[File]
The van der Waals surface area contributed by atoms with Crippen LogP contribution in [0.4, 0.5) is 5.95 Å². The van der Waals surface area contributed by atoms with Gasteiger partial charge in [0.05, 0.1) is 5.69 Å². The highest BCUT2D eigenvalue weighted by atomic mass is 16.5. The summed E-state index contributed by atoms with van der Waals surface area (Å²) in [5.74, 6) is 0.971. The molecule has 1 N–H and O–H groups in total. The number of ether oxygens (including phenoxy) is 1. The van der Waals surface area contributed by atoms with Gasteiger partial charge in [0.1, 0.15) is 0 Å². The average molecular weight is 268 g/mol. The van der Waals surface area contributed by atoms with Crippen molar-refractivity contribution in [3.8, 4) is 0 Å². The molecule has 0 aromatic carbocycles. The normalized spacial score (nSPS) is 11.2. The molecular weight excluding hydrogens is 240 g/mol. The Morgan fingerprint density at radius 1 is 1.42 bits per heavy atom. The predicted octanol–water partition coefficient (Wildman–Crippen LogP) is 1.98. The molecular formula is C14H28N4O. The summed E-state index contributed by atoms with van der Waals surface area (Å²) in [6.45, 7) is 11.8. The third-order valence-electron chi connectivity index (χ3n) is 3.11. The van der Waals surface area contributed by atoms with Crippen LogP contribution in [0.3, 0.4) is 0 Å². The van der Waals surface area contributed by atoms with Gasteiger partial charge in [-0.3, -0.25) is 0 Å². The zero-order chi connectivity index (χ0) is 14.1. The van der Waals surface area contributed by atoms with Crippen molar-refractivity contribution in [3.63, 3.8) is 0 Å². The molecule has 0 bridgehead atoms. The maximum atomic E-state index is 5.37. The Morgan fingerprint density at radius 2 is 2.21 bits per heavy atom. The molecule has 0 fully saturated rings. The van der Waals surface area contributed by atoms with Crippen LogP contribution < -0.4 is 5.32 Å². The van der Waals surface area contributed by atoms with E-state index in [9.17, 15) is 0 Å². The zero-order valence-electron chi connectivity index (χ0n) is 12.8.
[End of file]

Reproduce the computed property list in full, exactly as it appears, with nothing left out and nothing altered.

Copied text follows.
The van der Waals surface area contributed by atoms with Crippen LogP contribution in [0.4, 0.5) is 5.95 Å². The van der Waals surface area contributed by atoms with Gasteiger partial charge in [0.05, 0.1) is 5.69 Å². The highest BCUT2D eigenvalue weighted by atomic mass is 16.5. The summed E-state index contributed by atoms with van der Waals surface area (Å²) in [5.74, 6) is 0.971. The molecule has 1 N–H and O–H groups in total. The number of ether oxygens (including phenoxy) is 1. The van der Waals surface area contributed by atoms with Gasteiger partial charge in [0.1, 0.15) is 0 Å². The average molecular weight is 268 g/mol. The van der Waals surface area contributed by atoms with Crippen molar-refractivity contribution in [3.8, 4) is 0 Å². The molecule has 0 aromatic carbocycles. The normalized spacial score (nSPS) is 11.2. The molecular weight excluding hydrogens is 240 g/mol. The Morgan fingerprint density at radius 1 is 1.42 bits per heavy atom. The predicted octanol–water partition coefficient (Wildman–Crippen LogP) is 1.98. The molecular formula is C14H28N4O. The summed E-state index contributed by atoms with van der Waals surface area (Å²) in [6.45, 7) is 11.8. The third-order valence-electron chi connectivity index (χ3n) is 3.11. The van der Waals surface area contributed by atoms with Crippen LogP contribution in [0.3, 0.4) is 0 Å². The van der Waals surface area contributed by atoms with Gasteiger partial charge in [-0.3, -0.25) is 0 Å². The zero-order chi connectivity index (χ0) is 14.1. The van der Waals surface area contributed by atoms with Crippen molar-refractivity contribution in [3.63, 3.8) is 0 Å². The molecule has 0 bridgehead atoms. The maximum atomic E-state index is 5.37. The Morgan fingerprint density at radius 2 is 2.21 bits per heavy atom. The molecule has 0 fully saturated rings. The van der Waals surface area contributed by atoms with Crippen LogP contribution < -0.4 is 5.32 Å². The van der Waals surface area contributed by atoms with E-state index in [9.17, 15) is 0 Å². The zero-order valence-electron chi connectivity index (χ0n) is 12.8.